Review of Noah Hawley's "The Good Father" in the Dallas Morning News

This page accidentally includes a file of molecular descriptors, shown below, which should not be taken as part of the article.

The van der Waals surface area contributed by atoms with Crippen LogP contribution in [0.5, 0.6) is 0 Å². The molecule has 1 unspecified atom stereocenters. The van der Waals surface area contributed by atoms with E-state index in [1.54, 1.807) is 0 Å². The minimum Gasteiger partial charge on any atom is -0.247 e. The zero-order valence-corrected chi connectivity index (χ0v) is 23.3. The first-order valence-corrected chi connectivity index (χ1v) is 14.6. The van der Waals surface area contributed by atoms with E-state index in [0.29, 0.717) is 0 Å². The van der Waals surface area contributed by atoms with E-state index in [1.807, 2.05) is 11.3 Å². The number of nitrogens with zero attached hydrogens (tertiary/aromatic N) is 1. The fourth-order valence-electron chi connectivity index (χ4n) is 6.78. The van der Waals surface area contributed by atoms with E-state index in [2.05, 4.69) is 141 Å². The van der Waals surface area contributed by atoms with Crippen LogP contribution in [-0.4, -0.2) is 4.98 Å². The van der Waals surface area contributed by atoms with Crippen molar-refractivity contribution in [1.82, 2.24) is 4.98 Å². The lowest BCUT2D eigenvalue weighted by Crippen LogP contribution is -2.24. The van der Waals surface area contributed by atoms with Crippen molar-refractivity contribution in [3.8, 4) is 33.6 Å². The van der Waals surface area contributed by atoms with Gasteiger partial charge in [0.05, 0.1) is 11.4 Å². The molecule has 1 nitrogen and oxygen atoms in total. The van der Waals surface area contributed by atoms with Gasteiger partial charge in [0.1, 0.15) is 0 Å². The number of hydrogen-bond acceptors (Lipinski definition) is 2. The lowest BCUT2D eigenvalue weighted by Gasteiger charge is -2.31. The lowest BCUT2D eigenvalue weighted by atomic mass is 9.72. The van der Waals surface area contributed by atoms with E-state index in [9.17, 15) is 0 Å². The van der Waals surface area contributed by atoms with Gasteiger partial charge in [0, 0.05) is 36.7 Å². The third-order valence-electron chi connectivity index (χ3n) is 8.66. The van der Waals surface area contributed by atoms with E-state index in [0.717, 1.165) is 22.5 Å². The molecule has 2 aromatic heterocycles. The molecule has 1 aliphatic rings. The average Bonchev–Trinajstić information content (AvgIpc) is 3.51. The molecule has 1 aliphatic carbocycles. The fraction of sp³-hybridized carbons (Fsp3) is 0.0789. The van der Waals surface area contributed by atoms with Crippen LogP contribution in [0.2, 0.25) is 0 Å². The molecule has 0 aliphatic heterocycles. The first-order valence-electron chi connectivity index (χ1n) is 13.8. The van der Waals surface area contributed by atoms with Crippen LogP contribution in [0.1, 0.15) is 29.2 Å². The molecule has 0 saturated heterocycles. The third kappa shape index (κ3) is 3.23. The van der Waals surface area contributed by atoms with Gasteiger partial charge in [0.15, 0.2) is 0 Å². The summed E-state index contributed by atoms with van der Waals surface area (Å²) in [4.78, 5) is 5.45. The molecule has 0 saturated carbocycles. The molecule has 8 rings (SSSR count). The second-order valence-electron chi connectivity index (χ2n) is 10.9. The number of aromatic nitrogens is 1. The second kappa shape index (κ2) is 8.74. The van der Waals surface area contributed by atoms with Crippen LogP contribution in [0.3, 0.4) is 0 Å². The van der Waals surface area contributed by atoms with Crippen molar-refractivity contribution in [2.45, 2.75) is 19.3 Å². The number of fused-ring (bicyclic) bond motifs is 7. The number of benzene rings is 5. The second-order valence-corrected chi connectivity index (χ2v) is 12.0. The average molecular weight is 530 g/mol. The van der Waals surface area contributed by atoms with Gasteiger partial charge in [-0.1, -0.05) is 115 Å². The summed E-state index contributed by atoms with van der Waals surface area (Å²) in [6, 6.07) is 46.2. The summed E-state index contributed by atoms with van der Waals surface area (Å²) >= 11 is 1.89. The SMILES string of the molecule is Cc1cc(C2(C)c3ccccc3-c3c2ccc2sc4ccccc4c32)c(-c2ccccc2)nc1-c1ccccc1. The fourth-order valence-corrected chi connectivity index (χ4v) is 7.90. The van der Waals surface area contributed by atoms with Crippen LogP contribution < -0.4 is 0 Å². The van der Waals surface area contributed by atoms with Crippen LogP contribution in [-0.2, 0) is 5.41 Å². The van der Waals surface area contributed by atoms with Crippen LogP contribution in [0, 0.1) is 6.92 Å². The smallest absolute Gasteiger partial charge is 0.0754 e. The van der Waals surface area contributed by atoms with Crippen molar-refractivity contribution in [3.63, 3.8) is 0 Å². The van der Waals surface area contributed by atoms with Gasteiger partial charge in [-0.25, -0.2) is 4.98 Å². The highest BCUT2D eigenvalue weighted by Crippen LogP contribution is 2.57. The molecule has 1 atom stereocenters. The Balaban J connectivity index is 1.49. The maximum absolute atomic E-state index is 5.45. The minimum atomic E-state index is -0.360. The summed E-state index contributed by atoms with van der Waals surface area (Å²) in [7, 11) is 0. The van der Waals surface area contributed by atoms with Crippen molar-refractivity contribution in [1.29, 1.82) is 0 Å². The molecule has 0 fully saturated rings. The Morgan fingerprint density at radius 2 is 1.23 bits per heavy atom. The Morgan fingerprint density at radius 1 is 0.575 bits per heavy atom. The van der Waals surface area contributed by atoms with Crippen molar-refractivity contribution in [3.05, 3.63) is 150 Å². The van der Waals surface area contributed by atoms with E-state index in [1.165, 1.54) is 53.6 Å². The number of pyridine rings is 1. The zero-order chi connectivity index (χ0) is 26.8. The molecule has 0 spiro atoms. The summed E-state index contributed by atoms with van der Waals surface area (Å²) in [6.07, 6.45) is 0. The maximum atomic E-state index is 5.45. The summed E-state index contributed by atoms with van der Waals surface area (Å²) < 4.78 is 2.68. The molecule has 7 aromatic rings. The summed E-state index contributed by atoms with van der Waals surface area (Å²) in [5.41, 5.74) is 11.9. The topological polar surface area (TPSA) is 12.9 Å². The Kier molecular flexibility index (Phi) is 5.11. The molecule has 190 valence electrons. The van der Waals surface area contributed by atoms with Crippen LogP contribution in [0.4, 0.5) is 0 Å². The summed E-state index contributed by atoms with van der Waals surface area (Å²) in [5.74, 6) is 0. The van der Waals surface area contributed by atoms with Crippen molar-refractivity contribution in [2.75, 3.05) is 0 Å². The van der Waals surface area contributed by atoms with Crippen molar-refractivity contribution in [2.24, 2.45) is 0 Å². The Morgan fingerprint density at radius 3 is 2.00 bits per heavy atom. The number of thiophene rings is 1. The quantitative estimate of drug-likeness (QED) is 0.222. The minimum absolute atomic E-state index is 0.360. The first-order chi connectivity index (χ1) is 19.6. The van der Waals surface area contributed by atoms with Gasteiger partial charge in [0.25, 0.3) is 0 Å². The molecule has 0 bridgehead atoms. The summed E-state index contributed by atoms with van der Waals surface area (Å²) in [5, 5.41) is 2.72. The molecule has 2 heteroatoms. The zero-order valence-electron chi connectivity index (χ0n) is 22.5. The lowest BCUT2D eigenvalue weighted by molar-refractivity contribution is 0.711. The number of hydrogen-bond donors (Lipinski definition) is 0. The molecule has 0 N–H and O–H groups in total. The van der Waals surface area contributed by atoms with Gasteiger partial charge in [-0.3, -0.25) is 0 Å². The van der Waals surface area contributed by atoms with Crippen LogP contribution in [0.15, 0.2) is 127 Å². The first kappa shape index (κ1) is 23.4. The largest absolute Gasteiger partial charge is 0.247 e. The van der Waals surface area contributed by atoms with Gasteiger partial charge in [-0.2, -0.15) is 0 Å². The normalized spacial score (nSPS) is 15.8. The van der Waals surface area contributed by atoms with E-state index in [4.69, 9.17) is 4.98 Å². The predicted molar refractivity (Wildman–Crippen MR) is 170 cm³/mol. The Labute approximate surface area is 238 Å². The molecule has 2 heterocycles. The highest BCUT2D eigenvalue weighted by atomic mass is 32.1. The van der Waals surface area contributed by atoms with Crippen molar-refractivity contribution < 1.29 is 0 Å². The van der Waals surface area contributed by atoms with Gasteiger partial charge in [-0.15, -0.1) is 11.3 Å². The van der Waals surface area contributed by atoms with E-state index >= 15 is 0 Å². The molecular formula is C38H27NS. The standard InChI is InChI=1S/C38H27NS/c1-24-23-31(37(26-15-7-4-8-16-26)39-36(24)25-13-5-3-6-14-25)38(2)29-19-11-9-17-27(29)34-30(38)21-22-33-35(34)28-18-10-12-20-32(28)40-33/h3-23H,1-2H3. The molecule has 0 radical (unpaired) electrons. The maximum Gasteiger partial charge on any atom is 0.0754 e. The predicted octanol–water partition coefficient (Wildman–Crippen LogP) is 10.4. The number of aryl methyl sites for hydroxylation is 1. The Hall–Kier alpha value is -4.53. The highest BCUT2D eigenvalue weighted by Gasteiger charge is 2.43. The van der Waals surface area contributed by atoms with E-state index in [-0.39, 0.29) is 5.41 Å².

So here’s my review of Noah Hawley’s new novel, The Good Father, published Sunday in the Dallas Morning News (click the hyperlink ‘review’). I liked the novel, even if it’s ultimately a downer story, of a father searching for the innocence of his son, only to discover that this innocence is lost, and his son is too. Hawley is a screenwriter, and has worked on various TV shows (Bones, My Generation, The Unusuals), which is an interesting dynamic, in that usually you hear of novelists who spend some time (or make some money) writing screenplays now and then—Cormac McCarthy wrote No Country for Old Men first as a screenplay, but when he couldn’t find a buyer for it (or someone to produce it), he wrote the novel—and the rest, as they say, is history, with the Coen Brothers film No Country for Old Men (2007) winning Best Picture in 2008. (McCarthy has also recently sold a new screenplay, as I reported not long ago.) But Hawley’s career seems the flip side of that. I mention in the review that the novel bears more than a passing resemblance to the plotlines of both Martin Scorcese’s Taxi Driver and Jon Krakauer’s Into the Wild, which is an interesting combination.

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